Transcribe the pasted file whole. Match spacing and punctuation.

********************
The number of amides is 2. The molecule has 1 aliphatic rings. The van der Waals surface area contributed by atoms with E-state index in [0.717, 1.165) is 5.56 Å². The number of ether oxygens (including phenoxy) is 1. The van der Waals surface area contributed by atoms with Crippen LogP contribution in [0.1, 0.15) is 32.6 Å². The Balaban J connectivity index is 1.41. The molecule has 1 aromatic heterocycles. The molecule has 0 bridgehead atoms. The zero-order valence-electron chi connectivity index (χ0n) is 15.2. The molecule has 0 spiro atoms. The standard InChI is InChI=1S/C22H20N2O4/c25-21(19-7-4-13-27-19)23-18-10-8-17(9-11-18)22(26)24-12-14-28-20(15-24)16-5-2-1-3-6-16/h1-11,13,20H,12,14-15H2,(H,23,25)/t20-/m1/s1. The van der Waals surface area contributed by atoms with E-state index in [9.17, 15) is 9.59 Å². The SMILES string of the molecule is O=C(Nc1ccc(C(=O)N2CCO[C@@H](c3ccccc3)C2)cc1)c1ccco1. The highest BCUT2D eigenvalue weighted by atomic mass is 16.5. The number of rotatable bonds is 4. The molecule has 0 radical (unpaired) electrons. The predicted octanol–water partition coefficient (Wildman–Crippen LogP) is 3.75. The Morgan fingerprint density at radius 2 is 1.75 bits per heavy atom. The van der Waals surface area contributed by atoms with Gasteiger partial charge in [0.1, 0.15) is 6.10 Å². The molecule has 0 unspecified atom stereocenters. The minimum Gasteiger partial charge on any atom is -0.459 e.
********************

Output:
The number of amides is 2. The molecule has 1 aliphatic rings. The van der Waals surface area contributed by atoms with E-state index in [0.717, 1.165) is 5.56 Å². The number of ether oxygens (including phenoxy) is 1. The van der Waals surface area contributed by atoms with Crippen LogP contribution in [0.1, 0.15) is 32.6 Å². The Balaban J connectivity index is 1.41. The molecule has 1 aromatic heterocycles. The molecule has 0 bridgehead atoms. The zero-order valence-electron chi connectivity index (χ0n) is 15.2. The molecule has 0 spiro atoms. The standard InChI is InChI=1S/C22H20N2O4/c25-21(19-7-4-13-27-19)23-18-10-8-17(9-11-18)22(26)24-12-14-28-20(15-24)16-5-2-1-3-6-16/h1-11,13,20H,12,14-15H2,(H,23,25)/t20-/m1/s1. The van der Waals surface area contributed by atoms with E-state index in [9.17, 15) is 9.59 Å². The SMILES string of the molecule is O=C(Nc1ccc(C(=O)N2CCO[C@@H](c3ccccc3)C2)cc1)c1ccco1. The highest BCUT2D eigenvalue weighted by atomic mass is 16.5. The number of rotatable bonds is 4. The molecule has 0 radical (unpaired) electrons. The predicted octanol–water partition coefficient (Wildman–Crippen LogP) is 3.75. The Morgan fingerprint density at radius 2 is 1.75 bits per heavy atom. The van der Waals surface area contributed by atoms with Gasteiger partial charge in [0.1, 0.15) is 6.10 Å². The molecule has 0 unspecified atom stereocenters. The minimum Gasteiger partial charge on any atom is -0.459 e.